Private company plans to send space tourists to the moon

7 Dec 2012

A new space company called Golden Spike, which has been launched by a team of former NASA executives, is on a mission to start taking people to the moon – potentially by 2020 – but it will cost around US$750m per person.

The company, which was founded in 2010 and is headquartered in Colorado, is headed up by former NASA executives, including its Gerry Griffin, a former Apollo flight director and former director of NASA Johnson Space Center; and Alan Stern, a former head of NASA science missions.

Golden Spike’s estimates that the cost for a two-person mission to the moon will start at $1.4bn.

Griffin and Stern announced details of the company and its plans to offer regular expeditions to the moon at a press conference in Washington, DC, yesterday. Rather aptly, they announced Golden Spike’s plans on the eve of the 40th anniversary of the launch of Apollo 17, the last manned mission to the moon. NASA launched Apollo 17 on 7 December 1972.

As for Golden Spike it has managed to amass an impressive team of board members that includes the venture capitalist Esther Dyson; the propulsion and space systems expert James French; and the spacecraft systems engineer David Lackner.

The company’s plan is to make use of existing rockets and to market the resulting system to nations, individuals and corporations with lunar exploration objectives.

Stern and Griffin said that the company has spent two year on its “head start” architecture that has been vetted by experts, including former space shuttle commander Jeffrey Ashby and Peter Banks, a member of the National Academy of Engineering.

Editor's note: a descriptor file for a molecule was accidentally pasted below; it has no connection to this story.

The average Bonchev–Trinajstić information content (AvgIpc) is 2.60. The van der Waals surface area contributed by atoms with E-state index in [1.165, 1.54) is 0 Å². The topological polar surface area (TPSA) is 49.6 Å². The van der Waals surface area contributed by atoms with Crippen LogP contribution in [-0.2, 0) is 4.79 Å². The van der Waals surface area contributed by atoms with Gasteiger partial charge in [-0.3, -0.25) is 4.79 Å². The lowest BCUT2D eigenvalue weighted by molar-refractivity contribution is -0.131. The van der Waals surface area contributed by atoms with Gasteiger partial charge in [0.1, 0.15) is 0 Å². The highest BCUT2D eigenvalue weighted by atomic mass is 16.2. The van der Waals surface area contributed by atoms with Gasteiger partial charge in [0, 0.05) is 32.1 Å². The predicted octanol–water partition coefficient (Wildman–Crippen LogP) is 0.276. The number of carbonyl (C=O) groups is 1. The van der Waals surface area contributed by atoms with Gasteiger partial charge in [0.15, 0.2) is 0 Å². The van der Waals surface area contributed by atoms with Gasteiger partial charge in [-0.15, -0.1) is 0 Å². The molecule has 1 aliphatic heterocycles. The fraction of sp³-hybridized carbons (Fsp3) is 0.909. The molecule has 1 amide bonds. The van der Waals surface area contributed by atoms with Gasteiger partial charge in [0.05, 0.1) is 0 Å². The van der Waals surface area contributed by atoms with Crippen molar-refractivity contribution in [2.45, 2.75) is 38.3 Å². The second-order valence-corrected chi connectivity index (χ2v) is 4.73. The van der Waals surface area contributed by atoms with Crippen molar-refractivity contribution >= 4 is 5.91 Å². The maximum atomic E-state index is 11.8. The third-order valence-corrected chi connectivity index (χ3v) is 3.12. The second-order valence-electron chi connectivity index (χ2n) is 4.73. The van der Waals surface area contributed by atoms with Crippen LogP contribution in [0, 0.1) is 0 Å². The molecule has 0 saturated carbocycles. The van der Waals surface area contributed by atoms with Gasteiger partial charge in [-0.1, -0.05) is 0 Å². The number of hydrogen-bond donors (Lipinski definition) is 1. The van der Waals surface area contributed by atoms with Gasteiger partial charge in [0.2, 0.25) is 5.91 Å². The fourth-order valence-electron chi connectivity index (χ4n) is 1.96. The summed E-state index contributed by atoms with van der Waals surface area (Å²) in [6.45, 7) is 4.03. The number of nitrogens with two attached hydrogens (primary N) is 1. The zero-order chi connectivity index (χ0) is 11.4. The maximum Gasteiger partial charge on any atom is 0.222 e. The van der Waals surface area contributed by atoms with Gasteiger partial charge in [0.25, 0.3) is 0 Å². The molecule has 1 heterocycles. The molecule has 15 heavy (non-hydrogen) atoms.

Golden Spike has also been working with aerospace companies on designs for the lunar lander as well as lunar space suits.

Based on its market research the company is entertaining the possibility of running between 15 and 20 expeditions to the moon in the decade following the first landing.

“We could not be able to do this without the many breakthroughs NASA made in inventing Apollo, the Shuttle, the International Space Station, and its recent efforts to foster commercial spaceflight,” said Golden Spike board chairman Griffin. “Building on those achievements, The Golden Spike Company is ready to enable a global wave of explorers to the lunar frontier.”

NASA has given a positive reaction to Golden Spike’s news.

“This type of private sector effort is further evidence of the timeliness and wisdom of the Obama Administration’s overall space policy — to create an environment where commercial space companies can build upon NASA’s past successes, allowing the agency to focus on the new challenges of sending humans to an asteroid and eventually Mars,” said NASA spokesperson David Weaver in a statement.

Carmel Doyle was a long-time reporter with Silicon Republic